Leadership in the Early Years Image

Leadership in The Early Years

Be Prepared and Proactive

The leadership of early years has become a difficult entity in the past few years. Many early years leaders find themselves in the job overnight, as there is no-one else to do it. Some strive for the position, only to find they are working with unsympathetic school leadership, who have not fully embraced the teaching versus play concept. Some have difficulties turning around an existing staff who are locked into the ‘we have always done it this way’ mindset. Some leaders are part of the teaching staff in a unit, so have to be the consistent and strong model of excellence. Some are in closed classrooms and must make a conscious effort to monitor what is happening in other classrooms. Whatever your situation, being prepared and being proactive (rather than reactive) is the key to your success.

Staff Development

One of the things that leaders tell me they find difficult is the development of some staff members – not their knowledge and experience, but their attitude. Quite often, the minority of staff will cause the majority of the problems in a setting. For example, the mood hoovers who just do not want to be there, the happy sappers who don’t see the joy in working with children. I admit it can be hard to change the mindset of some staff, but they have to come to understand that the emotional environment is as important as the physical environment, especially for the youngest children in school. My mantra has always been ‘Happy Children Learn,’ but to enable happiness for some children is difficult. Many have chaotic starts to their days, some feel anxious and sad, some do not have their basic needs met and it is the job of the early years staff to provide a safe and supportive, happy oasis, for all children to thrive. I used to say, ‘leave your baggage at the door,’ to staff so they didn’t come to school moaning and groaning. During a course I delivered recently, we discussed just this. One delegate had the brilliant idea of a ‘ten minute baggage drop’ where for ten minutes in the morning staff are allowed to have a good old moan. When ten minutes are up, they are happy! I also try to get staff to ‘be present’ and to practice mindfulness with children. By doing this, you invariably make them feel special, as you give them full attention and live in the moment with them.

The Toolkit

As a leader, you will start to build yourself a toolkit of important documents and information to enable you to tackle your own situation; from statutory audits to quality evaluations, to the development of training and research material. When material and research is done as a team, it has a significant impact on the idea of getting the team on board with your vision.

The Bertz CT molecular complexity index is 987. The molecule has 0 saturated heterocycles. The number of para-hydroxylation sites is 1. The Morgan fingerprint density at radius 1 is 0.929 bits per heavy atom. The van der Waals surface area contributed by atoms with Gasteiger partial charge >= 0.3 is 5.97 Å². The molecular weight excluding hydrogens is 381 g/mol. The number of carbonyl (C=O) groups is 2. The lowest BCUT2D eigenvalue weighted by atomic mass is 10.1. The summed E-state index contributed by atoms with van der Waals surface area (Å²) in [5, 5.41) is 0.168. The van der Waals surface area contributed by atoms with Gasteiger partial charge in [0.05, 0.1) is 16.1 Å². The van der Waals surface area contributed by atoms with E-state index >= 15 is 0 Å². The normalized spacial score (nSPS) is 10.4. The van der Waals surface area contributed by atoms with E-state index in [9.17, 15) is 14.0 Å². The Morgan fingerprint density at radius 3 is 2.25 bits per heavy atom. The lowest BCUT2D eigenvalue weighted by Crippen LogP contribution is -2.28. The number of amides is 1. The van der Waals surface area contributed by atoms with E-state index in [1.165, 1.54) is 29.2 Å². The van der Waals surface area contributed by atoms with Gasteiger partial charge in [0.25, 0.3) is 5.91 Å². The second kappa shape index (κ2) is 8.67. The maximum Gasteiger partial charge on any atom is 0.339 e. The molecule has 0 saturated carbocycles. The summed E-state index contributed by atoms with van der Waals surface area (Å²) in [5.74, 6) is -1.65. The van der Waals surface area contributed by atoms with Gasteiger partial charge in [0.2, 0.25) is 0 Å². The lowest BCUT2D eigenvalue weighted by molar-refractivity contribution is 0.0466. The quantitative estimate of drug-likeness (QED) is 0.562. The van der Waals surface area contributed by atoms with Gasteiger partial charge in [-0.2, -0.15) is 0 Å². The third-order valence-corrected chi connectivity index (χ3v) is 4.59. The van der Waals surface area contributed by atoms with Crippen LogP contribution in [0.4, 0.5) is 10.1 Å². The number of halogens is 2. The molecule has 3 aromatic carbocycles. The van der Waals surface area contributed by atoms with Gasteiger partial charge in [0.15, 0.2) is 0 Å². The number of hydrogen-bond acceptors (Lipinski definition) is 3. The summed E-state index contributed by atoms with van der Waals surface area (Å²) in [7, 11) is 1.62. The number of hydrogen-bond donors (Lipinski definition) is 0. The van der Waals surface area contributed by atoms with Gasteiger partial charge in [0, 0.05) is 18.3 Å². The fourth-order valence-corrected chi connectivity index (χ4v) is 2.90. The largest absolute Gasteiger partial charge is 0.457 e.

In my journey to becoming an educational consultant, I did just this. I built a toolkit of materials and methods to be used in a variety of situations, which I now share with other leaders as the ‘Early Years Leadership Toolkit.’ Within my toolkit I ensure statutory elements are covered and also ensure I have consistent methods of evaluating the quality of all aspects of provision. I have information gathered from research about leadership and early years practice and methods of assessing and tracking children’s progress. One of the main things I started to develop was in class research. When I ask leaders how much research they do in class, they invariably say ‘none’, but when we really start to look at the solutions they have developed to solve problems, explore curiosities and to close gaps, they realise research happens as a normal part of everyday practice. When leaders start to record this research they, by default, build a pack of training materials for existing and new staff members. Some settings have even started to record their research and the outcomes of their phase meetings using a very creative ‘floor book’ method. They recognise that floor books are great for supporting children’s learning and as a tool for reflection and now use the same method with the staff in school.

Leadership in the early years is a gift. You have the ability to influence the attitudes and practice of a team of staff, who have the ability to influence the lives and experiences of the youngest children. Get it right and we hook them in to education for life. Get it wrong and…

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For more information on early years leadership, keep an eye on the Focus Education blog, find us on Twitter @FocusEducation1 or get in touch with the Focus Education office on 01457 821 818. 

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